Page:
"America's Leading Experts in Reproductive Health"
Child-Free Living or
Adoption are Options
for Many Infertile Couples.
     
 
 

 
   
 
   
   
   
 
 
   
   
   
 
   
 
   
 
 
   
 
   
   
 
Child Free Living

 

 

 

 

 

 

 

 

 


(Continued from Adoption and Child Free Living.)

Child Infant Adoption & Myths
on Adoption :
Adoption - Yours by Choice

Adoption cannot solve the problems associated with infertility - it is not a cure for the physical aspects of infertility and neither does it cure the emotional pain. But adoption will provide you with the challenges and rewards of loving and being loved by a child.

Most adoptions are closed adoptions in which the biological parents and adoptive parents do not come in contact with one another. The adoptive parents have only fragmentary, if any, information on the birth parents. Furthermore, adoption agencies make every effort to keep the adoption records closed and unavailable to everyone, including the adoptive parents, the birth parents and the adopted child. Most agencies believe that the clear separation of the adoptive parents from the birth parents is necessary for the adoptive family to be "normal".

What is involved in the adoption process? Many people naively believe that adoption simply consists of walking into an agency and walking away with a baby. Of course, it's much more complex than this. It involves considerable paperwork; asking questions; solving problems; researching; spending money ; and going through emotional ups and downs. It takes time and work but remember that those who want to adopt will always succeed.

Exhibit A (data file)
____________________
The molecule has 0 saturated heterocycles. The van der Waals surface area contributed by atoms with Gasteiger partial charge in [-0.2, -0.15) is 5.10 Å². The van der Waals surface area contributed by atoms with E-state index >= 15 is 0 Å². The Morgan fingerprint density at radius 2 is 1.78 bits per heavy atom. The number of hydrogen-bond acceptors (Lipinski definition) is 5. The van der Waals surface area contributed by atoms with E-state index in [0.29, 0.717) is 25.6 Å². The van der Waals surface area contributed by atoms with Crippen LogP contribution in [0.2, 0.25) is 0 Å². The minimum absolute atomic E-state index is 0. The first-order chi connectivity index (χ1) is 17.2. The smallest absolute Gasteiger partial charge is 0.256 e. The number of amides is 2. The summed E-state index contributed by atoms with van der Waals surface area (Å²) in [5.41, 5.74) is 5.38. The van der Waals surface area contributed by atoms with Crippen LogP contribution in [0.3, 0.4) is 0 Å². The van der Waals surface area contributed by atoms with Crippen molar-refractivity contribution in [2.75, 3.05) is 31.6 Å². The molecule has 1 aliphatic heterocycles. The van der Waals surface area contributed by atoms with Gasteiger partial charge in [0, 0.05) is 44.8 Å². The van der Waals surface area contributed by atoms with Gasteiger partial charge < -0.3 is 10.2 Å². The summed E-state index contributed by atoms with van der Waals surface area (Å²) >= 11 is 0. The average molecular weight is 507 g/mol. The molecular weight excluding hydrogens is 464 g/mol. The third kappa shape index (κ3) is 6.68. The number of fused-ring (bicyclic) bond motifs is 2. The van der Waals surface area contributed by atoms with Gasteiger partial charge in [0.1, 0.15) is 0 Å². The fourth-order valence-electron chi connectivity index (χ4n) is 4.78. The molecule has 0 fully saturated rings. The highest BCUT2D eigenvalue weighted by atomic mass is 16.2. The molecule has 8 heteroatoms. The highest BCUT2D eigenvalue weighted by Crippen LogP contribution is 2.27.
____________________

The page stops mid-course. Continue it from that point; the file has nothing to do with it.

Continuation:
These procedures have been designed for your benefit so don't be lured into taking "shortcuts" - these can hurt you in the long run. After all, adoption is not just a means of finding babies for infertile couples, but a way of finding the right family for a particular child.

Each adoption agency has different requirements so you may find that even though you are turned down at one agency, another will readily accept your application.
Most agencies suggest that:

  • The age between the adoptive parents and the child is less than 40 years.
  • The couple should have been married for at least five years to attest to the stability of the relationship.
  • The couple should have a regular source of income.
  • Neither of the partners should have a major illness which may reduce your life-span.

The professional who will be guiding you through this process is a medical social worker, who is fully qualified and trained. Find an agency where you are comfortable with the social worker assigned to you.